Listeners who already know Garrick Ohlsson's recordings of Chopin and Beethoven will not need to be persuaded to try this 2010 disc of the Bronxville-born pianist's recordings of works by Rachmaninov, Prokofiev, and Mussorgsky. They will already know exactly what to expect: eye-popping virtuosity, jaw-dropping velocity, and an approach to interpretation that might be fairly characterized as mind-blowing. Rachmaninov's edgy and angular Variations on a Theme of Corelli is sharp-cornered and hard-driven, Prokofiev's brutal and boisterous Second Sonata is extremely vigorous and exceedingly muscular, and Mussorgsky's moody and magnificent Pictures at an Exhibition is given the wide-screen, full-color treatment in a performance that seems somehow to get bigger as it proceeds. For some, Ohlsson's bone-crushing account of Prokofiev's opening Allegro and piano-busting reading of Mussorgsky's closing "Great Gates of Kiev" may seem too little about the music and too much about the pianist's physical strength. For others, Ohlsson's performances will either seduce or bludgeon them into submission.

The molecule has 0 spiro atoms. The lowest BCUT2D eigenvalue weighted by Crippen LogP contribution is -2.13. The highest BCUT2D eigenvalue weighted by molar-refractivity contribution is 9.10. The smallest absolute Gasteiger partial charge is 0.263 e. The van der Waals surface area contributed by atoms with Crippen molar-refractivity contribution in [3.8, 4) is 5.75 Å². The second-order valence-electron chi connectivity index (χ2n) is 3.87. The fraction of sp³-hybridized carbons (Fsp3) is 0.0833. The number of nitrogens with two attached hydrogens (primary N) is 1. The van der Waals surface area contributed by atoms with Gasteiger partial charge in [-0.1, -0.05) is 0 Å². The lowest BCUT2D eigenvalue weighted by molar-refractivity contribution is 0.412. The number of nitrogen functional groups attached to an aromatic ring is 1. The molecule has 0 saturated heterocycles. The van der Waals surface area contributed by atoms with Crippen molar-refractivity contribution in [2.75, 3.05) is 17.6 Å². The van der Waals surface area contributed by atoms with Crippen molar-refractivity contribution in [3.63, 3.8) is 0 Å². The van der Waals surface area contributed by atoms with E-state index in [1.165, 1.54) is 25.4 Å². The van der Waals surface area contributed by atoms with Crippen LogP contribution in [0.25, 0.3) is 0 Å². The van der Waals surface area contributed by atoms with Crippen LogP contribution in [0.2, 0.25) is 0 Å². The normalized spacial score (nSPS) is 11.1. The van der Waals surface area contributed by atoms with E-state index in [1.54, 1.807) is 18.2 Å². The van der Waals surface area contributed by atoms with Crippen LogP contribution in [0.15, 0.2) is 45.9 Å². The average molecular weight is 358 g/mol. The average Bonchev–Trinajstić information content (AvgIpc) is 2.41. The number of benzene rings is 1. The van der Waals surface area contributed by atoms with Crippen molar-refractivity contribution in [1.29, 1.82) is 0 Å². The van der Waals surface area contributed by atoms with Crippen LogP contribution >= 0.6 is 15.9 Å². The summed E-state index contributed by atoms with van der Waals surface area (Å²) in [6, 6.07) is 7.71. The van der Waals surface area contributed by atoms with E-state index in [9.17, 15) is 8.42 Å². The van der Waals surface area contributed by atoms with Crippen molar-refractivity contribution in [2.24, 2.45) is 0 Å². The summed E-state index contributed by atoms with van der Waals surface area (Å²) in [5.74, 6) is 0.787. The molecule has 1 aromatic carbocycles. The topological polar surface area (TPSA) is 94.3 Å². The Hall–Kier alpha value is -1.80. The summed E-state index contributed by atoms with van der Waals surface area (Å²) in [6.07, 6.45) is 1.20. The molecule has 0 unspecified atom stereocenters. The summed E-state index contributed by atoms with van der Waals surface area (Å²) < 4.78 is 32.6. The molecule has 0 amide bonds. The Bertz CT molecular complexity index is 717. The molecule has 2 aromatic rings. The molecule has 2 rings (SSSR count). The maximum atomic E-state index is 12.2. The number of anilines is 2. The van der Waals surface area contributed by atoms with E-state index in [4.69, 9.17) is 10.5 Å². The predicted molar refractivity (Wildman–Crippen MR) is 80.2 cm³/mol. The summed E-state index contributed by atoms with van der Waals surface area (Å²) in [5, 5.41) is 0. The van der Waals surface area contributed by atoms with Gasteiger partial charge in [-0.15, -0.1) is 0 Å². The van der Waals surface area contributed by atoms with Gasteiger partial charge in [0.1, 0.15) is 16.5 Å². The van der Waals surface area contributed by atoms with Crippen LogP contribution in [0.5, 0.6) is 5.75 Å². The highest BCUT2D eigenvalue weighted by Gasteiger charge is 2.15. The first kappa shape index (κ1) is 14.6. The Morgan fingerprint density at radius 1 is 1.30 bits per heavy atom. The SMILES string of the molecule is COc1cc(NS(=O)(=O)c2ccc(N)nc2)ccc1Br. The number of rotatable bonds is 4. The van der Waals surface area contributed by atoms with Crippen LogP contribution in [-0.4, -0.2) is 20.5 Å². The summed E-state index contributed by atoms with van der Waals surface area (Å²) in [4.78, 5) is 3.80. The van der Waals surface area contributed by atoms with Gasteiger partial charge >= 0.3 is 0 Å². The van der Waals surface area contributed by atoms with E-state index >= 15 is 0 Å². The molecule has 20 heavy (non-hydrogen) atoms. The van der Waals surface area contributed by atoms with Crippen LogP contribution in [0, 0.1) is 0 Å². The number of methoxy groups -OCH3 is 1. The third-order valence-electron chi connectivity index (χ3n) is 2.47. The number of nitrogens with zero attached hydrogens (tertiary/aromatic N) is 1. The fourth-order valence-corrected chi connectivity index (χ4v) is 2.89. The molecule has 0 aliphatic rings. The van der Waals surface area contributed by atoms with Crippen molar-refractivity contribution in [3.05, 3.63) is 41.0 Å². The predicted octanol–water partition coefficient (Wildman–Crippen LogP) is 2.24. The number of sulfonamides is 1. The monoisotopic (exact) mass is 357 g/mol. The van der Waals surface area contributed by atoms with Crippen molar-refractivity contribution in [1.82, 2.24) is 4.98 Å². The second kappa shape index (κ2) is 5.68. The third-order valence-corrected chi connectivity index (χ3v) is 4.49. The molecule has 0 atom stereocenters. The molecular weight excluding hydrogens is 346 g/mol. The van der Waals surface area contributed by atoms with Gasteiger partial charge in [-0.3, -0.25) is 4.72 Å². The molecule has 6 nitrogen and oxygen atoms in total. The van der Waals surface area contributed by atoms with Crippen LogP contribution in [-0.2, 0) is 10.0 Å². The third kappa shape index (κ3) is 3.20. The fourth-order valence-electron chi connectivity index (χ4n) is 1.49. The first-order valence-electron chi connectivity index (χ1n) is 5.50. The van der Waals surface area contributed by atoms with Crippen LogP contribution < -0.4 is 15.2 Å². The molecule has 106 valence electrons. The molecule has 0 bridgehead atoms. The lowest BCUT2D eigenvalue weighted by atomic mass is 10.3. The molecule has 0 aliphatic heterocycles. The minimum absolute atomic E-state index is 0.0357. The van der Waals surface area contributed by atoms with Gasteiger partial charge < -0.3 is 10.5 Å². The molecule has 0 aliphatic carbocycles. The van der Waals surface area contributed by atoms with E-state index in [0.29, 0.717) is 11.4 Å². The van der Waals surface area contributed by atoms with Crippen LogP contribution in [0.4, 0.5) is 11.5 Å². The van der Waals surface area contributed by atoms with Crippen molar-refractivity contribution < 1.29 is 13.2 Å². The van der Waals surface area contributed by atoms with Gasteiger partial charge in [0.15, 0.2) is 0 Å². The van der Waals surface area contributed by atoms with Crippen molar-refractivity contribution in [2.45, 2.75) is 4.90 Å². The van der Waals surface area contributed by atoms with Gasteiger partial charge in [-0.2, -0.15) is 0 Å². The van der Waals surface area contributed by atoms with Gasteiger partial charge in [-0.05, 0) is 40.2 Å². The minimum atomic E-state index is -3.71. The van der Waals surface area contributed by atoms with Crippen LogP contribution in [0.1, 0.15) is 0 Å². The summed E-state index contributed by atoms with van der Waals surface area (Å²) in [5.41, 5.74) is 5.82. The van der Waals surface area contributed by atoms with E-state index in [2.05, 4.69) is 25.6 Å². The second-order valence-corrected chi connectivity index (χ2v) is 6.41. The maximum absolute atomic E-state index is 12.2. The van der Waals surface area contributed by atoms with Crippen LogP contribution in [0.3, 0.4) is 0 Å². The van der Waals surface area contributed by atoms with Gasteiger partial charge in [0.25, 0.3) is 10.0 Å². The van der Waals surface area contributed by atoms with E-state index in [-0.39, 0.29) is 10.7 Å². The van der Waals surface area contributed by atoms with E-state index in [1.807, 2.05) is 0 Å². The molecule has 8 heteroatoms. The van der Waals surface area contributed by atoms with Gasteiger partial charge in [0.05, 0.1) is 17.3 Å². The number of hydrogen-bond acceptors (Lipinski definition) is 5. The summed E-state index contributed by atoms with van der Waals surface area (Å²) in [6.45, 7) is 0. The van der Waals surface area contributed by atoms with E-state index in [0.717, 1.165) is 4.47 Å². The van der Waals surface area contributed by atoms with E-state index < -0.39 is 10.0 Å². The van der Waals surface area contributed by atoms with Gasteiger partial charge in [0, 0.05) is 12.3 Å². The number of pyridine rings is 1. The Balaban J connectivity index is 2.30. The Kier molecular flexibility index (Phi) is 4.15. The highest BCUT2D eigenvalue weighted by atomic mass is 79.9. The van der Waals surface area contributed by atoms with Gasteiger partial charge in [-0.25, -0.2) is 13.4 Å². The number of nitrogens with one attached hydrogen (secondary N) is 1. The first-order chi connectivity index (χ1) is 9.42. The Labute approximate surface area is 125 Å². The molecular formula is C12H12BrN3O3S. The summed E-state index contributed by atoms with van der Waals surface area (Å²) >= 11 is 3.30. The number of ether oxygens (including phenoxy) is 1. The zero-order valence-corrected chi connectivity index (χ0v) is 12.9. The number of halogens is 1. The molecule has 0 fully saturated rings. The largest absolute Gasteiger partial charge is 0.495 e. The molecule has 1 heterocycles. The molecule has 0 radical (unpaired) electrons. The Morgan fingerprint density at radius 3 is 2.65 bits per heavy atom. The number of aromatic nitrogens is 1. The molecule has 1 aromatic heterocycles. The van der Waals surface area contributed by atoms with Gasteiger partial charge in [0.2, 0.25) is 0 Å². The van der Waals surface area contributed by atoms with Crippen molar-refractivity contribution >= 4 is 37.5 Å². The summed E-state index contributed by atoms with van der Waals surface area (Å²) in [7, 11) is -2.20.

The Rachmaninov and Prokofiev recordings were made under studio conditions in Purchase, NY, in 2008, and the Mussorgsky was recorded live at the 1974 Prague Spring Festival. The former have clear, crisp sound, with no extraneous noise, while the latter has close, tight sound, with the occasional audience noise, including rapturous applause at the end.